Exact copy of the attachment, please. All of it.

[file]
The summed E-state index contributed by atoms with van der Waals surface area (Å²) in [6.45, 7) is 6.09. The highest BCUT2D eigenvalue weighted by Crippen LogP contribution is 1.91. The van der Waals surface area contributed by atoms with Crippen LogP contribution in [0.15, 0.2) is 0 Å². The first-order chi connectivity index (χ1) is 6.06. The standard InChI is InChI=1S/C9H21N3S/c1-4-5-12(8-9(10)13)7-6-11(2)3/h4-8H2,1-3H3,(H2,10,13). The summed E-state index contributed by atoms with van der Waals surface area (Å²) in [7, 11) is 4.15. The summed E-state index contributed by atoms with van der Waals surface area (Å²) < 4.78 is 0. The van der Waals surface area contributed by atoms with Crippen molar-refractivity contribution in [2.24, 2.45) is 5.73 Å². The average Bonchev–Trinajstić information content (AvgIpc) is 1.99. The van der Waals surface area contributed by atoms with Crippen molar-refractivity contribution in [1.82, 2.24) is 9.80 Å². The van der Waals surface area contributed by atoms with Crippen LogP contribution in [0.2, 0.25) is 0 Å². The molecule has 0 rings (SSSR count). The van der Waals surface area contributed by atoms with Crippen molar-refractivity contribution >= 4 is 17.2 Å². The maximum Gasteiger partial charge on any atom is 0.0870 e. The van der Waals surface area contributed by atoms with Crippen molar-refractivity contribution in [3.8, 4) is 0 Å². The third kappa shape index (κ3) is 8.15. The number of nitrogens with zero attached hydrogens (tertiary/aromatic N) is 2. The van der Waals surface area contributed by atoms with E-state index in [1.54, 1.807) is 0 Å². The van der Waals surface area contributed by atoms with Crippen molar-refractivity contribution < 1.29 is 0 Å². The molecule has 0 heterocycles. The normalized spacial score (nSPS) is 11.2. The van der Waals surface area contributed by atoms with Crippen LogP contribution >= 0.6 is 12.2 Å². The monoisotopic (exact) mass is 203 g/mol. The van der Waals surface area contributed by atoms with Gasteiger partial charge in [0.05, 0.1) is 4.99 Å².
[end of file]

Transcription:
The summed E-state index contributed by atoms with van der Waals surface area (Å²) in [6.45, 7) is 6.09. The highest BCUT2D eigenvalue weighted by Crippen LogP contribution is 1.91. The van der Waals surface area contributed by atoms with Crippen LogP contribution in [0.15, 0.2) is 0 Å². The first-order chi connectivity index (χ1) is 6.06. The standard InChI is InChI=1S/C9H21N3S/c1-4-5-12(8-9(10)13)7-6-11(2)3/h4-8H2,1-3H3,(H2,10,13). The summed E-state index contributed by atoms with van der Waals surface area (Å²) in [7, 11) is 4.15. The summed E-state index contributed by atoms with van der Waals surface area (Å²) < 4.78 is 0. The van der Waals surface area contributed by atoms with Crippen molar-refractivity contribution in [2.24, 2.45) is 5.73 Å². The average Bonchev–Trinajstić information content (AvgIpc) is 1.99. The van der Waals surface area contributed by atoms with Crippen molar-refractivity contribution in [1.82, 2.24) is 9.80 Å². The van der Waals surface area contributed by atoms with Crippen LogP contribution in [0.2, 0.25) is 0 Å². The molecule has 0 rings (SSSR count). The van der Waals surface area contributed by atoms with Crippen molar-refractivity contribution >= 4 is 17.2 Å². The maximum Gasteiger partial charge on any atom is 0.0870 e. The van der Waals surface area contributed by atoms with Crippen molar-refractivity contribution in [3.8, 4) is 0 Å². The third kappa shape index (κ3) is 8.15. The number of nitrogens with zero attached hydrogens (tertiary/aromatic N) is 2. The van der Waals surface area contributed by atoms with E-state index in [1.54, 1.807) is 0 Å². The van der Waals surface area contributed by atoms with Crippen molar-refractivity contribution < 1.29 is 0 Å². The molecule has 0 heterocycles. The normalized spacial score (nSPS) is 11.2. The van der Waals surface area contributed by atoms with Crippen LogP contribution >= 0.6 is 12.2 Å². The monoisotopic (exact) mass is 203 g/mol. The van der Waals surface area contributed by atoms with Gasteiger partial charge in [0.05, 0.1) is 4.99 Å².